By Ashoke Raj
New Delhi [India], July 27 (ANI): The International Air Transport Association (IATA) is advocating for India to restart scheduled international flights, stating that it will take at least three years to reach the pre-Covid level traffic if operations resumed now.
IATA Director General Willie Walsh said that politicians impose sanctions on India's air operations too quickly and withdraw too slowly.
"Politicians are quick to impose measures but slow to remove them," IATA DG Willie Walsh said in an interaction with media persons on Tuesday.
IATA had called a virtual media briefing today to provide latest updates on the impact of the COVID-19 crisis on the global aviation industry.
Further, Walsh emphasised that it will take three years to reach the 100 per cent load factor that is pre-Covid level (2019) if India reopens operations now.
"The passenger load factor will be around 80 per cent or more by 2022, 90-95 per cent load factor will be achieved in 2023 and 100 per cent load in 2024 as in 2019," the IATA DG said.
Walsh said restrictions on airline capacity and fares by the Indian government have slowed the revival of the domestic market, which is the only large domestic market that is lagging.
"Among the big domestic markets, India is the only one that is lagging... The recovery is significantly impacted due to the regulation that has been put in place," he said.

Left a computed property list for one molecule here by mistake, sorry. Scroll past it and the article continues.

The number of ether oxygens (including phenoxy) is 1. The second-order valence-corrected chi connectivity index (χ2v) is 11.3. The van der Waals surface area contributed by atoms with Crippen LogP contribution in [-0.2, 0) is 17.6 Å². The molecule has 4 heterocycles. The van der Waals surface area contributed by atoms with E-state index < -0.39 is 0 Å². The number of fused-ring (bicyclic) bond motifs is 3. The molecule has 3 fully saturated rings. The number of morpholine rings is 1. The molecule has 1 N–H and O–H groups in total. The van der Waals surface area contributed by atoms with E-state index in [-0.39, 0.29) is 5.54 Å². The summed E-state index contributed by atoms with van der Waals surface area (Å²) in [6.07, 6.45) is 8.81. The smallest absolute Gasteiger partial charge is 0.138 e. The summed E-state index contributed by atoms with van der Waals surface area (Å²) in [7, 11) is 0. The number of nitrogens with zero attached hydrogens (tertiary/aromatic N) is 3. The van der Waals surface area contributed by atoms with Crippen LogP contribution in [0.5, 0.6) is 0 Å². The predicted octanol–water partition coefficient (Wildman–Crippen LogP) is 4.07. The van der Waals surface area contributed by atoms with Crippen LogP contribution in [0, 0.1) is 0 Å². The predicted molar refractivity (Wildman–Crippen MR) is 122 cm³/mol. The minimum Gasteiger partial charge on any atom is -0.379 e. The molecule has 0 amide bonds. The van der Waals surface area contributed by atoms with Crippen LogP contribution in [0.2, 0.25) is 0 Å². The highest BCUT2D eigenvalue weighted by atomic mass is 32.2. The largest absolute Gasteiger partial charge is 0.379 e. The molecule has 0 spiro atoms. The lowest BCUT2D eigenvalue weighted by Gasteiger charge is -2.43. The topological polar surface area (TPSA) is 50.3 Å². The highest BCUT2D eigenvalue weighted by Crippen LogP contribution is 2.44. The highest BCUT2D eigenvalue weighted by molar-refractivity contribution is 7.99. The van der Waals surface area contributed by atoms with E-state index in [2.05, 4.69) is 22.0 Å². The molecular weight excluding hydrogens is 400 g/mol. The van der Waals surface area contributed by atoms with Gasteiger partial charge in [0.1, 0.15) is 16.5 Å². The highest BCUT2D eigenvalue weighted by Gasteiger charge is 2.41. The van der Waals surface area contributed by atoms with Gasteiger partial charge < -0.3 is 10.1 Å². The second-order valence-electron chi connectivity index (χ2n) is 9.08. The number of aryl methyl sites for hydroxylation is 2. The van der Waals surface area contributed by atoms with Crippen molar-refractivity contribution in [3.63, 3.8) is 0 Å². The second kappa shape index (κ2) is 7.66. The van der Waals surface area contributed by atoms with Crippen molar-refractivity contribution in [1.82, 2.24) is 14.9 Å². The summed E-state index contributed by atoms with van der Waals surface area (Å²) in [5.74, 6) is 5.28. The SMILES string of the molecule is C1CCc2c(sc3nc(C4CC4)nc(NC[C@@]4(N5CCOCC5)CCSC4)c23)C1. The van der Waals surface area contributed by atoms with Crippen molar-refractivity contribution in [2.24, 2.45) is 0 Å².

"It surprises me... India has been the fastest-growing domestic market largely due to measures taken (in terms of relaxing regulations). I would hope that we will see a change in approach... Regulations restrict competition, market access and growth," he added.
Ever since the domestic aviation market reopened after the first wave of Covid-19 in May last year, the government has been controlling airline capacity as well as fares.
India's largest carrier IndiGo also recently said that the government should relax the rules. However, the government feels that restrictions are needed to protect the financially weak airlines.
On the issue of the European Union (EU) not exempting travellers vaccinated with Covishield (locally manufactured AstraZeneca vaccine), Walsh called it unfortunate.
"World Health Organisation (WHO), which is a world body and an expert in the area, and countries should follow norms prescribed by it. If the countries start to do it, it becomes more political and less medical. It is in nobody's interest to do that (create confusion over which vaccine to allow and which not)," he said. (ANI)